Have you ever heard of building biology? It's "old news" in Europe, says Building Biology Environmental Inspector Bruce Rundlett. However, in the United States, we're just beginning to realize that there are eco-safe, cost-effective ways to prevent "sick building syndrome" and its impact on human health. Asthma, multiple chemical sensitivity, allergies, cancer and many more illnesses can be traced to unsafe building conditions. Moreover, we can prevent them by looking at home and work environments from a holistic perspective -- in other words, by incorporating building biology into our national building codes.
Building biology has its roots in the unhealthy aftereffects of war. After World War II, Germany tried to reconstruct its buildings as quickly and cheaply as possible, leading to widespread disease and additional financial burden on its already fragile healthcare system. Soon, Germany realized that using more expensive but safer building materials results in long-term healthcare savings, thus creating the field of Bau-biologie, or building biology.
Pioneered by Professor Anton Schneider, Dr. Hubert Palm and Alfred Hornig, building biology eventually developed into specific guidelines on how homes and workplaces should be built in Germany. These guidelines are based on several fundamental principles of building biology, which are, according to Humabuilt Healthy Building Systems:
Using natural and unadulterated building materials.
Filtering and neutralizing air pollutants.
Using wall, ceiling and floor materials that allow air diffusion and are "hygroscopic," meaning that they naturally regulate indoor humidity.
Reducing and hopefully eliminating electromagnetic radiation (EMFs) from wiring and appliances.
Using radiant heat and incorporating as much solar heat as possible.
Producing, installing and disposing building materials in a way that does not contribute to environmental pollution and high energy costs.
Today, architects and healthcare workers throughout Europe know and employ these principles, but it's still taking time for building biology to catch on in the United States, despite the fact that German architect Helmut Ziehe brought the study of building biology here two decades ago, back in 1986. Along with translating Professor Schneider's writings into English, Ziehe founded the International Institute for Bau-Biologie and Ecology (IBE) in Clearwater, Florida. IBE offers the only building biology certification programs in the United States, leading to careers as building biologists or building biology environmental inspectors.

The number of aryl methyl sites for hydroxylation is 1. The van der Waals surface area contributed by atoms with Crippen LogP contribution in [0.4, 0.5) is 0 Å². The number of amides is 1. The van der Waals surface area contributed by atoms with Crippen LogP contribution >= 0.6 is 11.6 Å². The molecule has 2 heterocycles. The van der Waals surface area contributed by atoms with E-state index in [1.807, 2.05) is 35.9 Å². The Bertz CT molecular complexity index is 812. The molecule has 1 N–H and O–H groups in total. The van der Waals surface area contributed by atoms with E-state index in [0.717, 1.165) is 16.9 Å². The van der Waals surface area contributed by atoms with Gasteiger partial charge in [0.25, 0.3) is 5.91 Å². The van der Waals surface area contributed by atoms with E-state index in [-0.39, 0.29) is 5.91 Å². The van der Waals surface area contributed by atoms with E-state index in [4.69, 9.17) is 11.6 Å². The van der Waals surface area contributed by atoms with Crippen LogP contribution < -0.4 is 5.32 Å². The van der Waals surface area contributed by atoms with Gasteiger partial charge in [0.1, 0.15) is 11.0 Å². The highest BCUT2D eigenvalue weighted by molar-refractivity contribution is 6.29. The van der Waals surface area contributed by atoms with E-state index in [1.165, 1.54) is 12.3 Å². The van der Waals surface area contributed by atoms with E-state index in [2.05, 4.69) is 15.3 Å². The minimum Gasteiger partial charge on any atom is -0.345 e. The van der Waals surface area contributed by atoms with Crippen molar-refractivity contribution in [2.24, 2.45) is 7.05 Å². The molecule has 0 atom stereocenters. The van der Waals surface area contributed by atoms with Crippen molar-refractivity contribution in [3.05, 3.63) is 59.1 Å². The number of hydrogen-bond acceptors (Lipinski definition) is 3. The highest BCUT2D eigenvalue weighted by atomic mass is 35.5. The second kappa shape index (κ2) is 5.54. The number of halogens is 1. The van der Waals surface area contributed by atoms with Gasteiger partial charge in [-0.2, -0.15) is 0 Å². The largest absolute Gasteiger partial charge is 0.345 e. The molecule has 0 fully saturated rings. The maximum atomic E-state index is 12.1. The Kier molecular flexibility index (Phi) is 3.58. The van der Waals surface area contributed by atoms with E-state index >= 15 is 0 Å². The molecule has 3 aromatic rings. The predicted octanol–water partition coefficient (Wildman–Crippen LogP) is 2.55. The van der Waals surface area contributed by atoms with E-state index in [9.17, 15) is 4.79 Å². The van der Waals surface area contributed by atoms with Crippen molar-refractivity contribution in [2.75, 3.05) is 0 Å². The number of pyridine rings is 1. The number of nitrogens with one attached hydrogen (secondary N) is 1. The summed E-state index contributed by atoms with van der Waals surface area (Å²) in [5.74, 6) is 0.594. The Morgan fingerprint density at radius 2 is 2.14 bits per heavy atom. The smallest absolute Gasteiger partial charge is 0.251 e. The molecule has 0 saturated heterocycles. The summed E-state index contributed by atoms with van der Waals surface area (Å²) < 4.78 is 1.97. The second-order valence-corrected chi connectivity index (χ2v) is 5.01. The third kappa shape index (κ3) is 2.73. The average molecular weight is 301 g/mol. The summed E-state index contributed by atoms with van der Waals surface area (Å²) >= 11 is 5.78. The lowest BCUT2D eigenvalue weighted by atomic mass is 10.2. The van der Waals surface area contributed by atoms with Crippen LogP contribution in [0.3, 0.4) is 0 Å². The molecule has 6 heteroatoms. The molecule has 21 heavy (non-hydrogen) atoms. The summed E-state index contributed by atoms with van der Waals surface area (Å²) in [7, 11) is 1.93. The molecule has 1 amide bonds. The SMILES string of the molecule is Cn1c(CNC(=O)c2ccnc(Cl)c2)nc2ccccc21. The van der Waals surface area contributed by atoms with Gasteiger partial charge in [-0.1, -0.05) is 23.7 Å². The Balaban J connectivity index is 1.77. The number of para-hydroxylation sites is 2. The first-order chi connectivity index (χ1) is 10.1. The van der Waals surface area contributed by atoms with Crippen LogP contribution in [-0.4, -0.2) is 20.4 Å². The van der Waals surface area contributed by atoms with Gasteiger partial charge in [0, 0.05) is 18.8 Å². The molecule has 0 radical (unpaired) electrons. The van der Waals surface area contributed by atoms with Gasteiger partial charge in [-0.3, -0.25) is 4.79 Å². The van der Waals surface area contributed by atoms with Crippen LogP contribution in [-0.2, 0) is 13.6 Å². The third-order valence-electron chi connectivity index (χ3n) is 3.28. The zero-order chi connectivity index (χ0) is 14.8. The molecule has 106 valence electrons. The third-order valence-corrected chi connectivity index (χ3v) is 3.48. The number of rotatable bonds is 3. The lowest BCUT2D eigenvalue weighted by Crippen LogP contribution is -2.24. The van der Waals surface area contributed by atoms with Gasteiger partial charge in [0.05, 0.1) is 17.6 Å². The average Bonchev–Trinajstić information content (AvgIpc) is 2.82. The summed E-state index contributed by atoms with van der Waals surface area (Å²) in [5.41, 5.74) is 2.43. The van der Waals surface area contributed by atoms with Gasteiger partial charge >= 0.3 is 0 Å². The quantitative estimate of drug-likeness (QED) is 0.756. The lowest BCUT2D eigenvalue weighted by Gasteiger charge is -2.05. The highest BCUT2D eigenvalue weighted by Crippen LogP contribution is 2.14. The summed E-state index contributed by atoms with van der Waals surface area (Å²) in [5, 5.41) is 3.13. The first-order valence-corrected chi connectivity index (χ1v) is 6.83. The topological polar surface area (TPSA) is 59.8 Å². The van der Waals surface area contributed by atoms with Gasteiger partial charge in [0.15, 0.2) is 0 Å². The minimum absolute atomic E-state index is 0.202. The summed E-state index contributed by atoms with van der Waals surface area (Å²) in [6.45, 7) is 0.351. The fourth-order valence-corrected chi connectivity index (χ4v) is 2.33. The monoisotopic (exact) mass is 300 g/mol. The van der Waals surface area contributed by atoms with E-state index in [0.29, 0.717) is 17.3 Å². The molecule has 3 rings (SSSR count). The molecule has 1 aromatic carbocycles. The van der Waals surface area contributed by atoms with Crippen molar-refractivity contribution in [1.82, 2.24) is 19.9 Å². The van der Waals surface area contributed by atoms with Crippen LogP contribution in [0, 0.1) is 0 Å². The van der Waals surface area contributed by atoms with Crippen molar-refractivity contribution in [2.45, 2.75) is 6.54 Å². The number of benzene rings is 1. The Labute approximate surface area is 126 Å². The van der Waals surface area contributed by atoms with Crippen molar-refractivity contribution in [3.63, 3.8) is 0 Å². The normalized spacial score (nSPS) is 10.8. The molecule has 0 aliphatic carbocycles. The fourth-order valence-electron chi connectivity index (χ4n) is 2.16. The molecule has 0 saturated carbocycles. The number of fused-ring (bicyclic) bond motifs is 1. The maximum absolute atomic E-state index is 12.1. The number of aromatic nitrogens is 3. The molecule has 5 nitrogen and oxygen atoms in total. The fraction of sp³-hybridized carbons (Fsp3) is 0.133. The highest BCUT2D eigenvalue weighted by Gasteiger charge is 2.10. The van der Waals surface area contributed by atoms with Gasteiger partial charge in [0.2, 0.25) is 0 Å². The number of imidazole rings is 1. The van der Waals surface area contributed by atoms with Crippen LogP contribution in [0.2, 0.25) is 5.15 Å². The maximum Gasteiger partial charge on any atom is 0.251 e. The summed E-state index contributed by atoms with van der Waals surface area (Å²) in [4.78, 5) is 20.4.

Rundlett went to IBE, and he and other building biologists are trying to raise awareness of this specialized science in the United States. At the First Annual Arizona Choices Exposition in Tucson, Ariz., Rundlett increased consumer awareness of building biology through his Nov. 11 lecture, "Is Your House Making You Sick?" His main focus was on indoor air quality, because we breathe 5,000 gallons of air daily and spend 90 percent of our time indoors.
Whereas building biology prescribes using materials that allow for air diffusion, U.S. builders tend to construct what Rundlett calls "tight houses," leading to insufficient air exchange. Unfortunately, this means that the toxins we have in our homes stay in our homes. Mold, toxic gases from ranges and heaters, EMFs from manmade appliances and wiring, fabric dust, skin cells, pet dander, environmental tobacco smoke and many other air pollutants stay trapped in our homes, where they may make us sick. Even when we remove the sources of these pollutants, the pollutants themselves linger, sometimes for years. Environmental tobacco smoke, for example, can take up to two years to remove, while cat dander can take up to a year and a half, according to Rundlett.
Unfortunately, very fine inorganic particles generated from industrial processes can and do get in our homes. Sometimes, they get in through air exchange, carried worldwide and into our air supply by the wind. However, we ironically bring some of the most toxic pollutants into our homes ourselves. This includes the allergen and known carcinogen formaldehyde, which is found in particleboard, carpet pads, new furniture and new permanent-press clothing. Not even products labeled as "nontoxic" are safe, according to Rundlett, as there is no legal definition for "nontoxic" in the United States. "Toxic" is defined as a substance that kills 50 percent or more of test animals, but this means that something that kills 40 percent can legally be called "nontoxic."
Is the air in your home making you sick? Take a look at these symptoms of poor indoor quality:
Elderly people, children and people with weakened immune systems are most at risk from these "sick building" effects, but they can affect anyone. For that reason, Rundlett concluded his Nov. 11 lecture by giving some helpful hints for making your home healthy:
Use cotton shower curtains instead of vinyl because vinyl releases carcinogenic phthalate gases for as long as the vinyl maintains any flexibility whatsoever.
Don't use commercial air fresheners, which are neurotoxins. Lab mice exposed to these air fresheners exhibit nerve damage and sometimes die.
If you have an attached garage, leave the door open or your car parked outside until it cools off.
Soak all new permanent-press clothing in water and two cups of powdered milk and then wash normally. This helps remove formaldehyde.
Check for natural gas leaks often
Buy a HEPA air filter. Your furnace's air filter won't keep the air you breathe clean, as it allows 92 percent of dust particles to pass.
Buy a HEPA-filter vacuum. Standard vacuum cleaners allow 70 percent of dust particles to return to the air.
Building biology may still be a relatively obscure science in the United States, but by following Rundlett's advice, you can help make your home safer no matter where you live.